Tuesday, April 8, 2008

And Behind Door No. 1, a Fatal Flaw (New York Times)

Really interesting article by John Tierney in the New York Times on cognitive dissonance.

"The Monty Hall Problem has struck again, and this time it’s not merely embarrassing mathematicians. If the calculations of a Yale economist are correct, there’s a sneaky logical fallacy in some of the most famous experiments in psychology."

Sunday, January 27, 2008

Unintended Consequences (New York Times)

Interesting article by Steven Levitt and Stephen Dubner about how well-meaning attempts to regulate complicated systems are likely to to have unintended consequences. Here is a short excerpt:

"Acemoglu and Angrist found that when the A.D.A. was enacted in 1992, it led to a sharp drop in the employment of disabled workers. How could this be? Employers, concerned that they wouldn’t be able to discipline or fire disabled workers who happened to be incompetent, apparently avoided hiring them in the first place.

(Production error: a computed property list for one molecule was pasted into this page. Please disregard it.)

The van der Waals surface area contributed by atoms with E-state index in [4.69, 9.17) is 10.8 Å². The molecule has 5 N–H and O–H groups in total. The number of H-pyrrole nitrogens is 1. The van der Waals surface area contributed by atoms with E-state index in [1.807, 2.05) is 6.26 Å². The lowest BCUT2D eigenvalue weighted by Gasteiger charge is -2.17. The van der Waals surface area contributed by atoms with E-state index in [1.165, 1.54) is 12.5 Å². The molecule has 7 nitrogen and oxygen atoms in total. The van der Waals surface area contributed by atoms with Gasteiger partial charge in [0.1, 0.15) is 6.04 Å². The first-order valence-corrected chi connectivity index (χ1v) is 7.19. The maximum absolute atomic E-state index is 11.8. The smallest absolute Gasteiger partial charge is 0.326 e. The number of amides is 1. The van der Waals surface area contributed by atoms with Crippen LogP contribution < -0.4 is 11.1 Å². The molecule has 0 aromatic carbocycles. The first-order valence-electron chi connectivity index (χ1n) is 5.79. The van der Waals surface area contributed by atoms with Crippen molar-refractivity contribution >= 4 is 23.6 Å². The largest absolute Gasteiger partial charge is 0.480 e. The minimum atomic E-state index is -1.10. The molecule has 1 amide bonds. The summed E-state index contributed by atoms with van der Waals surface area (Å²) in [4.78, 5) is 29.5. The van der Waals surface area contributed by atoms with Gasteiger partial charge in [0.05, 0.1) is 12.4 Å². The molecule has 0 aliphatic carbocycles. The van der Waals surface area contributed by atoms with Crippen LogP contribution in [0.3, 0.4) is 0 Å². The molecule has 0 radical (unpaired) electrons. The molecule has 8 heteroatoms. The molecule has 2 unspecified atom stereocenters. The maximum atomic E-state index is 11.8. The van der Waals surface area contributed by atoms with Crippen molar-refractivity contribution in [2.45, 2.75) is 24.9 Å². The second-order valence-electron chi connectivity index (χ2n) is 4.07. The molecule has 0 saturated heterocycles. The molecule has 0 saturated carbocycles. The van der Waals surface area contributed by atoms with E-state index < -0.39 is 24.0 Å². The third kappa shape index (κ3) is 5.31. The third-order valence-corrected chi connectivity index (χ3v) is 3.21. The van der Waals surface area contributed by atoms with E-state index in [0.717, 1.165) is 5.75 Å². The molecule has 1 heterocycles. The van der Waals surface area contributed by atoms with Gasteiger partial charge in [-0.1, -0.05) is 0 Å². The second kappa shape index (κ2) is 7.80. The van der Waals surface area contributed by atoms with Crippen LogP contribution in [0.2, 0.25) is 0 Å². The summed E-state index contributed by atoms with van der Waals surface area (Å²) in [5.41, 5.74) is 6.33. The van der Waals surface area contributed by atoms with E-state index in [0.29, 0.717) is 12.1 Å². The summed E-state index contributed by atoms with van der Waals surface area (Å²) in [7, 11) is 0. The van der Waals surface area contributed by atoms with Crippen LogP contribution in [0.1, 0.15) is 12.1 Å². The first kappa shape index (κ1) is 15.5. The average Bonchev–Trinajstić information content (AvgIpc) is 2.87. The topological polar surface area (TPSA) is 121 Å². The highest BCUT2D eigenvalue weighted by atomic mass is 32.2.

How long have such do-good laws been backfiring? Consider the ancient Jewish laws concerning the sabbatical, or seventh year. As commanded in the Bible, all Jewish-owned lands in Israel were to lie fallow every seventh year, with the needy allowed to gather whatever food continued to grow. Even more significant, all loans were to be forgiven in the sabbatical. The appeal of such unilateral debt relief cannot be overestimated, since the penalties for defaulting on a loan at the time were severe: a creditor could go so far as to take a debtor or his children into bondage.

So for a poor Jewish sandal maker having trouble with his loan payments, the sabbatical law was truly a godsend. If you were a creditor, however, you saw things differently. Why should you lend the sandal maker money if he could just tear up the loan in Year Seven? Creditors duly gamed the system, making loans in the years right after a sabbatical, when they were confident they would be repaid, but then pulling tight the purse strings in Years Five and Six. The resulting credit drought was so damaging to poor people that it fell to the great sage Hillel to fix things."